This is just plain fun … all about medical “words” … enjoy!

Poetry of Medicine: Morphine, Meningitis, and Myths of Medical Words was presented by Rohin Francis, MBBS, Medlife Crisis for, 1 August 2019.

Anesthesia, adrenal, atropine: all medical terms you might use daily. But where do these common words and phrases come from?  Watch this video and find out.

Rohin Francis, MBBS, is an interventional cardiologist, internal medicine doctor, and university researcher who makes science videos and bad jokes. Offbeat topics you won’t find elsewhere, enriched with a government-mandated dose of humor. Trained in Cambridge; now PhD-ing in London.

And then there are … The Five Most Important Words You Can Say to a Patient, written by Suneel Dhand, M.D., for, 30 July 2019.  DO YOU AGREE???  Let me know!

Our job as healthcare professionals is not just to diagnose our patients by applying our scientific knowledge and clinical skills, but also to be the “communicator-in-chief,” “listener-in-chief,” and “reassurer-in-chief.”

Any doctor who doesn’t fully grasp this is not doing the best job they can or being the best doctor they can be. I truly believe that over 90% of our everyday job as a physician involves being a good communicator.

But the patient who is about to walk in and see us, or lying in the room we are about to enter, may have been waiting to see us for hours, days, or weeks. Imagine a family member or friend, the one you love the most, in that helpless situation where their life is turned upside down. It’s important we never forget that, and remember that a large number of our patients are very anxious about the situation they are in.

The number one thing our patients want in those precious few minutes we have with them is to feel that their doctor truly cares and is there to help them. That’s our job in a nutshell. 

Most of the time, when discussing any potential serious issue that is going to be very treatable, any physician can simply lean in and say with a calm reassuring empathetic voice:  “It’s going to be OK.”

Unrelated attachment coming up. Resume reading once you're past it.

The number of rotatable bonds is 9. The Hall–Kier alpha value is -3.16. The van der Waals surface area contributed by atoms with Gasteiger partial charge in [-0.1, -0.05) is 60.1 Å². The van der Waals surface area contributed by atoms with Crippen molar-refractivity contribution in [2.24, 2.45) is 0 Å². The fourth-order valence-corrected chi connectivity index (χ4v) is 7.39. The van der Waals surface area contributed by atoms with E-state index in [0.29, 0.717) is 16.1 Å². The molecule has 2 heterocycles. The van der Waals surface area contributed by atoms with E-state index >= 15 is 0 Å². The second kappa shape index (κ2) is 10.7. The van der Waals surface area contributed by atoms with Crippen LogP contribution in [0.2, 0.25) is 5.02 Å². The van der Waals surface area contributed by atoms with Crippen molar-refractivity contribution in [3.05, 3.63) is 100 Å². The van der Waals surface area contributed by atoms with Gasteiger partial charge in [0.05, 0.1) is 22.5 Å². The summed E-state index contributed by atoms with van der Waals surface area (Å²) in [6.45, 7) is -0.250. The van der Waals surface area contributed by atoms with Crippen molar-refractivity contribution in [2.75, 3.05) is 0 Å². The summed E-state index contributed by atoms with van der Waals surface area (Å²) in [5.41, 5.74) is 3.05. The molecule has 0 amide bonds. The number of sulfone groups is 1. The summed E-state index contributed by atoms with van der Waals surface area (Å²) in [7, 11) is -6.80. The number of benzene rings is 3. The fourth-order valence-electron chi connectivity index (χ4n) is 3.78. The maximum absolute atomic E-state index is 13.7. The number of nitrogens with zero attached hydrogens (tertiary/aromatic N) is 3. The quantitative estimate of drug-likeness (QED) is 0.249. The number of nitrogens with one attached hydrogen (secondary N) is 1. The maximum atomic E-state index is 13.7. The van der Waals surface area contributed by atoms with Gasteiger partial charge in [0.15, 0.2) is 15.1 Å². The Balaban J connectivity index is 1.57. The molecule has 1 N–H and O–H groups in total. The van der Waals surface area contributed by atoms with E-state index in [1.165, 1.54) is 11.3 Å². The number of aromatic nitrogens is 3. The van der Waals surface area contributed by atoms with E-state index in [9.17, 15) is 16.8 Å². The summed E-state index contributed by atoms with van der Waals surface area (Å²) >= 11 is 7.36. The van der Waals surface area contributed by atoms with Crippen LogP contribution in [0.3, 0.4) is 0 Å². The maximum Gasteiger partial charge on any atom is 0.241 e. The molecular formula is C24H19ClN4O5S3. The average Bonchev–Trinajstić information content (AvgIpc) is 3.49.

Read more:  The Five Most Important Words You Can Say to a Patient

And one more written by Heather Walker, a T1 and doctoral candidate whose blog is The Chronic Scholar with a tagline: Briding Patient Experience and the Ivory Tower.  Her latest post is #IHearYou.

Living with diabetes requires sooooo much effort. The daily requirements of staying alive are relentless and unending. It is messy, unpredictable, and damn frustrating most of the time. The biggest thing though, is that unless you have a friend or community who also has it, you are likely to feel misunderstood. And even when you have friends and community, at times you can still feel largely alone.

In recognizing this, I added an a       ction component to my dissertation research. A promise I made to myself when I began my PhD journey was to never do research for the sake of research. I will always do research for the sake of change. Rather than hope that some change would happen once I put results into the world, I worked in a method to elicit change in-real-time. The action group I convened was made up of 8 PWD, called Peer Collaborators. Over the course of a month, they went through a process of identifying ‘the best of what is’ and ‘imagining what could be’ for diabetes online communities. At the end of the month, having reflected a great deal on the strengths and assets of their communities, they designed the #IHearYou campaign.

Read more:  #IHearYou

And now, for my favorite part … Pet(s) of the Week! 

If you want to see you pet(s) name up in the ‘net, tell me about him/her/them and a few jpgs … email them to me at  I’ll post a new pet every week … HOW FUN!!!  The pet doesn’t NOT have to have diabetes … it’s enough that these furry loving creatures give us so much comfort and joy.

Please meet my pups, Hey Buddy (whose middle name is “I’m busy”) and Bon Bon.  They are just happy, loving, curious (well, mostly it’s Hey Buddy whose curious, Bon Bon is simply the princess).

Hey Buddy is a West Highland Scottish Terrier and most happy when he is by our sides, in case we need him.  He entirely an empath … if I am upset or agitated, he urgently crawls into my lap, pushing as close to me as he can.  He is food driven and will learn any trick if there is a treat involved.

Bon Bon is a Lhasa Apso, hailing from Tibet. They were bred to be palace homebodies and guards … and that’s what she does.  If we are out in the backyard, she’s in the middle of our bed watching. If you come close, she’ll left a hind leg so that you can more easily give her a tummy rub.

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